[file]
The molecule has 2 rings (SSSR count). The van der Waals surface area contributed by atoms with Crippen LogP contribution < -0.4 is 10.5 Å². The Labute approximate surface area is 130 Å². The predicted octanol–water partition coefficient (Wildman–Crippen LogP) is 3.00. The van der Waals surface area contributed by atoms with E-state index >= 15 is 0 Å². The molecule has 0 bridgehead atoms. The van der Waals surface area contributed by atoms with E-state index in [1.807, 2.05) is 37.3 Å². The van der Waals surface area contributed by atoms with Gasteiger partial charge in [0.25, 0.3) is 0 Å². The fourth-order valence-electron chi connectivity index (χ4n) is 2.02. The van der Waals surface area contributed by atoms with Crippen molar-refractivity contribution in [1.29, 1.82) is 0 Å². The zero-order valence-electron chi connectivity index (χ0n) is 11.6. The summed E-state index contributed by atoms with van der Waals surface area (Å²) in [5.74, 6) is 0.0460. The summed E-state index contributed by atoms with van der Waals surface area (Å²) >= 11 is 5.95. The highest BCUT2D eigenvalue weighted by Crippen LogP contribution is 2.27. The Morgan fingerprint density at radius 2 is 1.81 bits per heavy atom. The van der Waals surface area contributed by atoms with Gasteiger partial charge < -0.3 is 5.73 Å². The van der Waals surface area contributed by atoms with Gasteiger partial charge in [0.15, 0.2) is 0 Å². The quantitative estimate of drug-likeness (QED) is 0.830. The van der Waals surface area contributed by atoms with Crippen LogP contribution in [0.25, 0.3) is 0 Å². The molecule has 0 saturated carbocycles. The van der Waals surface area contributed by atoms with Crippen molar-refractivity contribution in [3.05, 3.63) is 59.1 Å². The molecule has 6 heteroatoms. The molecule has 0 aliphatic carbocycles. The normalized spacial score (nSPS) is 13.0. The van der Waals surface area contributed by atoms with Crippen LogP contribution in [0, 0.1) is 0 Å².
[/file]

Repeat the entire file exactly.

The molecule has 2 rings (SSSR count). The van der Waals surface area contributed by atoms with Crippen LogP contribution < -0.4 is 10.5 Å². The Labute approximate surface area is 130 Å². The predicted octanol–water partition coefficient (Wildman–Crippen LogP) is 3.00. The van der Waals surface area contributed by atoms with E-state index >= 15 is 0 Å². The molecule has 0 bridgehead atoms. The van der Waals surface area contributed by atoms with E-state index in [1.807, 2.05) is 37.3 Å². The van der Waals surface area contributed by atoms with Gasteiger partial charge in [0.25, 0.3) is 0 Å². The fourth-order valence-electron chi connectivity index (χ4n) is 2.02. The van der Waals surface area contributed by atoms with Crippen molar-refractivity contribution in [1.29, 1.82) is 0 Å². The zero-order valence-electron chi connectivity index (χ0n) is 11.6. The summed E-state index contributed by atoms with van der Waals surface area (Å²) in [5.74, 6) is 0.0460. The summed E-state index contributed by atoms with van der Waals surface area (Å²) >= 11 is 5.95. The highest BCUT2D eigenvalue weighted by Crippen LogP contribution is 2.27. The Morgan fingerprint density at radius 2 is 1.81 bits per heavy atom. The van der Waals surface area contributed by atoms with Gasteiger partial charge < -0.3 is 5.73 Å². The van der Waals surface area contributed by atoms with Gasteiger partial charge in [0.15, 0.2) is 0 Å². The quantitative estimate of drug-likeness (QED) is 0.830. The van der Waals surface area contributed by atoms with Crippen LogP contribution in [0.25, 0.3) is 0 Å². The molecule has 0 saturated carbocycles. The van der Waals surface area contributed by atoms with Crippen molar-refractivity contribution in [3.05, 3.63) is 59.1 Å². The molecule has 6 heteroatoms. The molecule has 0 aliphatic carbocycles. The normalized spacial score (nSPS) is 13.0. The van der Waals surface area contributed by atoms with Crippen LogP contribution in [0, 0.1) is 0 Å².